And the AmEx points.
Take Wellness Connection, a dispensary in Maine, who use something called Canpay to grease the wheels of commerce.
“Being able to offer an alternative payment method to cash legitimizes our company,” Patricia Rosi, Wellness Connection CEO told Leafly. “And most importantly, it offers increased convenience and safety for our patients and our staff. Wellness Connection is proud of meeting the high level of compliance required by our banking partner and Canpay for this new secure way of payment.”
But not in NJ.
Extra Doctor Visits.
Patients in DC must re-certify annually with their doctor to stay in compliance. NJ residents must re-certify every two months. In my case, those visits cost $100 a pop. In NJ, your primary care physician won’t suffice because that would be way too easy.
This requires a legislative fix. And with Senate President Steve Sweeney’s recent vow to tether medical- and recreational marijuana into a package deal, prospects for a quick resolution appear dim. Sweeney literally wants to tie the fate of sick and dying NJ residents to the very complicated recreational debate. Linking the two, recreational and medical, is a cynical ploy by some legislators designed to put their needs ahead of sick and dying NJ residents.
That’s disgraceful. And for now, it’s on Sweeney’s enduringly brittle ego.
In the meantime, I’m forced to pay $100 every two months to convince a doctor that I’m still HIV+ just to stay compliant.
Opiate Use Disorder
DC residents with an opioid or heroin addiction can legally access cannabis therapy in DC. Heroin detox is like the nastiest case of food poisoning combined with a nervous breakdown. Cannabis therapy helps with detox’ worst symptoms: anxiety, lack of appetite, night sweats, insomnia, and the shakes commonly associated with heroin withdrawal.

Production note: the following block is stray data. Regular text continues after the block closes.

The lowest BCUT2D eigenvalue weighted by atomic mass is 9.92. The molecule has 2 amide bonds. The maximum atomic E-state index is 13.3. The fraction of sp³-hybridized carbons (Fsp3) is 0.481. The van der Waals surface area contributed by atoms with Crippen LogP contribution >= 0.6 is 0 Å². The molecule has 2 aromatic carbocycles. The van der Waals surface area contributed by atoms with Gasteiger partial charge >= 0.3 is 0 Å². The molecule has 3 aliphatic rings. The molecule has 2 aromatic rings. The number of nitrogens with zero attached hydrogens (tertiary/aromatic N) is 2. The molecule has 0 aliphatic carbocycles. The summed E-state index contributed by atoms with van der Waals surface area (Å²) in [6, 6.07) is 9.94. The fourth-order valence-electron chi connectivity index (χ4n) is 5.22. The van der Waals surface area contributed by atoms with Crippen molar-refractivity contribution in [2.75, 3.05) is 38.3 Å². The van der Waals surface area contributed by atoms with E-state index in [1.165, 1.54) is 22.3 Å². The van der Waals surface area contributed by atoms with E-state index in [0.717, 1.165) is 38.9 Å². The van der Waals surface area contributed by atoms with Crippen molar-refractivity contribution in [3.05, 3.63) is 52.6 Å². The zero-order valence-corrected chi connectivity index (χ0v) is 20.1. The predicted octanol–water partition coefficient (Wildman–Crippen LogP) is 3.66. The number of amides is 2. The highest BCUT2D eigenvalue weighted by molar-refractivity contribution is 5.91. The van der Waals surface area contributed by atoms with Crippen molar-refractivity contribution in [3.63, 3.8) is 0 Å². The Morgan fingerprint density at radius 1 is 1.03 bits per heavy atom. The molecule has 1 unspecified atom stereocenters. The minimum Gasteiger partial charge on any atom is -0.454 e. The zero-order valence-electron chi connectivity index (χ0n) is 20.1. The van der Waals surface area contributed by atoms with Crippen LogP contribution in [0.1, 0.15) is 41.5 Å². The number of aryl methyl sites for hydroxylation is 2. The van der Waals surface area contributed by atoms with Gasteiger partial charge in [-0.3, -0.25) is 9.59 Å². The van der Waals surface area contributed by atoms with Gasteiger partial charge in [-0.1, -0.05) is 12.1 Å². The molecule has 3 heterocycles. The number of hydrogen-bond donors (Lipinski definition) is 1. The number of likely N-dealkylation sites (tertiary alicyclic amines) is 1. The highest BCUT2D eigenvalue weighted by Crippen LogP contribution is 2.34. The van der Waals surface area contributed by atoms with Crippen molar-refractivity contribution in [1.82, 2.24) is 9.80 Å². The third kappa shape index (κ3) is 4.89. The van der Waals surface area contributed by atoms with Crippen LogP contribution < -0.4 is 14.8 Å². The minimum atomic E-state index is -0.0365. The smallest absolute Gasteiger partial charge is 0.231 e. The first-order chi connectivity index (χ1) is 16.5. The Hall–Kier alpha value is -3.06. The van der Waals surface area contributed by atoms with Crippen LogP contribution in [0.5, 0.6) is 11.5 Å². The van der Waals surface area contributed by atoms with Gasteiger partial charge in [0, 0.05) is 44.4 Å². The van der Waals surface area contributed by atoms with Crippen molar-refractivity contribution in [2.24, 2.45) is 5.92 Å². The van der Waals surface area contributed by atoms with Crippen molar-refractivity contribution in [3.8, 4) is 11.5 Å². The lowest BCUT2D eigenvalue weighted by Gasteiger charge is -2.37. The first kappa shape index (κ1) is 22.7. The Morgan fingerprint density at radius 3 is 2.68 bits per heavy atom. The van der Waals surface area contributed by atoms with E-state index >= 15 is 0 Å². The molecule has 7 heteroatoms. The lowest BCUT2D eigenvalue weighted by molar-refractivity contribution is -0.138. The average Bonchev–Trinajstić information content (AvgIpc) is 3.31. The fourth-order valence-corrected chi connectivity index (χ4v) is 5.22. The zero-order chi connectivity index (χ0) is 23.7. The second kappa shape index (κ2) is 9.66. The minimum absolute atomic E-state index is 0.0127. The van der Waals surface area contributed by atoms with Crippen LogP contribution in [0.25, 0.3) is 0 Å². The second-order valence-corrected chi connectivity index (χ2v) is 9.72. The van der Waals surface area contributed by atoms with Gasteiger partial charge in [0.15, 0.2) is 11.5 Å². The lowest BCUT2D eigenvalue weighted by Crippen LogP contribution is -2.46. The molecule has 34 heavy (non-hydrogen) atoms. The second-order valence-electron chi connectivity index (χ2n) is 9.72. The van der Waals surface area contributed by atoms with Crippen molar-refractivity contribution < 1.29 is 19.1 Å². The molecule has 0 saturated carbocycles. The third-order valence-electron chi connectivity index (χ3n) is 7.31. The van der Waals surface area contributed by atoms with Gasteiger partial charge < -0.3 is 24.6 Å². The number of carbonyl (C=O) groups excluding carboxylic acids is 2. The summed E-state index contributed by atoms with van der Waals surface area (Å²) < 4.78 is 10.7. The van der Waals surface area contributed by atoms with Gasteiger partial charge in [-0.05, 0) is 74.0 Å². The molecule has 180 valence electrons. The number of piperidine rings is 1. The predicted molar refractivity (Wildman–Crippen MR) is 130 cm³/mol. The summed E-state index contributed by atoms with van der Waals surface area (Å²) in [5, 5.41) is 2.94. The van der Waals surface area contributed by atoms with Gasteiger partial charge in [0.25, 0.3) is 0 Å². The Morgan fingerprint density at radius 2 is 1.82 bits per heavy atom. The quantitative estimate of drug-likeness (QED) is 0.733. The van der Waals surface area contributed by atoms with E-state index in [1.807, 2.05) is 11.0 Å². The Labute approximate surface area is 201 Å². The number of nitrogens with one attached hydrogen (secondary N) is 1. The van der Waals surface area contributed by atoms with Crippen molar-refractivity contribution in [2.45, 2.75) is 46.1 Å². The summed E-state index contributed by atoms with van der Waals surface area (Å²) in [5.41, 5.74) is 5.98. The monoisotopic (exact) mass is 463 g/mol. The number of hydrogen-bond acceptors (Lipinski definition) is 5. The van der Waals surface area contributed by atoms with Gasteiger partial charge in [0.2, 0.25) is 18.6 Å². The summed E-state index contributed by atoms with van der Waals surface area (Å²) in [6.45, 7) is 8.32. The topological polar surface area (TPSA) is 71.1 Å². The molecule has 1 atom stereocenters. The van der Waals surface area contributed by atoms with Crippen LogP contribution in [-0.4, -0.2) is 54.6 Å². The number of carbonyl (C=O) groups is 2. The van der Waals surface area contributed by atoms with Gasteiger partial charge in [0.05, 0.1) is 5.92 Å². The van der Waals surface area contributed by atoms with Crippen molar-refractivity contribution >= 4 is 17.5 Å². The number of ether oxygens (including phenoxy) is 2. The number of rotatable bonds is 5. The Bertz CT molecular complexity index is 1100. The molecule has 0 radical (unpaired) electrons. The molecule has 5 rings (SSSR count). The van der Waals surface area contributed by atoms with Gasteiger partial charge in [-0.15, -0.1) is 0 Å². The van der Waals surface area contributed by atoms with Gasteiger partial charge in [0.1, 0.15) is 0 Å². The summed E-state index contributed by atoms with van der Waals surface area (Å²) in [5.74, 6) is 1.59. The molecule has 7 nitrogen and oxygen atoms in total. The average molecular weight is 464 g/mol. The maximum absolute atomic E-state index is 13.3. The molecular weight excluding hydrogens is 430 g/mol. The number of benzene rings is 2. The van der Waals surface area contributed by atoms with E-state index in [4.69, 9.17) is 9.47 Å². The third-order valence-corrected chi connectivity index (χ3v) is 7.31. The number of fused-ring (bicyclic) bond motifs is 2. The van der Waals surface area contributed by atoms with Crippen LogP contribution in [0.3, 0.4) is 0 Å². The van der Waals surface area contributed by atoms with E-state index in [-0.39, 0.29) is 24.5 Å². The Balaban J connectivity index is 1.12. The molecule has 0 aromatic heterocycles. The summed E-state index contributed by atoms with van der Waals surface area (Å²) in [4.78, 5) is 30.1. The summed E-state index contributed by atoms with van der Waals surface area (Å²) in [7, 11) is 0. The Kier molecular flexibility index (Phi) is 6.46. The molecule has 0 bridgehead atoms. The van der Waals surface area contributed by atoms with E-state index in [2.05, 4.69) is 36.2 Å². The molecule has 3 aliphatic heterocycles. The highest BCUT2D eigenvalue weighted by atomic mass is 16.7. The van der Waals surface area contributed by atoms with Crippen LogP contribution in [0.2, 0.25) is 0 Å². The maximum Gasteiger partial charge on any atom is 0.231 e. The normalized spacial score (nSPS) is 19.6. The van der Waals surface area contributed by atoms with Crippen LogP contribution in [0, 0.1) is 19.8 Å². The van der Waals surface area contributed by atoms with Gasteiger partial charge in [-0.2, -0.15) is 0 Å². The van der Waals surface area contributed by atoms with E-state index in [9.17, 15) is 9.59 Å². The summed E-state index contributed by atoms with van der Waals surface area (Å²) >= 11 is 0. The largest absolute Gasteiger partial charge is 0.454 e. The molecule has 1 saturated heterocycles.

Jeff Brown is assistant commissioner for medicinal marijuana at NJ Department of Health. He explains how some opiate-dependent NJ residents have access.
“Patients who have opioid use disorder due to the treatment of chronic pain with opioids can get medicinal marijuana now,” Brown told InsiderNJ.
They qualify under the rubric of “chronic pain” and not their actual addiction.
“The Commissioner is exploring adding opioid use disorder more broadly, provided it’s paired with more traditional MAT” Brown added, referring to medical assisted therapy such as methadone.
If you follow NJ Health Commissioner Dr Shereef Elnahal on Twitter you’ll see him traveling the state, working to reduce the stigma among fellow physicians. He penned a recent oped “asking … fellow physicians to enroll in the program and consider medical marijuana as another effective, therapeutic tool for many of their patients.”
Now imagine how much more effective Commissioner Elnahal’s effort might be if statehouse lawmakers weren’t so preoccupied with personal grievances.
But I digress….
EFFORTS TO IMPROVE NJ’s medical cannabis program aren’t playing out in a vacuum. While crafting this column, prudish pot prohibitionist Sen Ron Rice went viral for remarks about cannabis-infused “sex toy oil.”
More positively, Jersey City moved to decriminalize cannabis within city limits. NJ Attorney General Gurbir Grewal then announced a moratorium on cannabis-related prosecutions statewide until at least September.
Clearly, the recreational marijuana debate is in full swing. It’s an important discussion with massive economic and social justice ramifications.
But you can always count on this column to keep medical cannabis front and center.
Jay Lassiter tested HIV+ back in 1995, and he’s been smoking medical cannabis ever since. Most of that time as a criminal. When he arrived in NJ in 2003, he immediately set out transforming the state’s media landscape, first at BlueJersey, then later as the first credentialed state house blogger in America. After a stint doing communications for Comgressmen Rob Andrews and John Adler, Jay produced and hosted the award-wining podcast Heroin Uncut, the Truth about the Crisis. He’s on Twitter @Jay_Lass.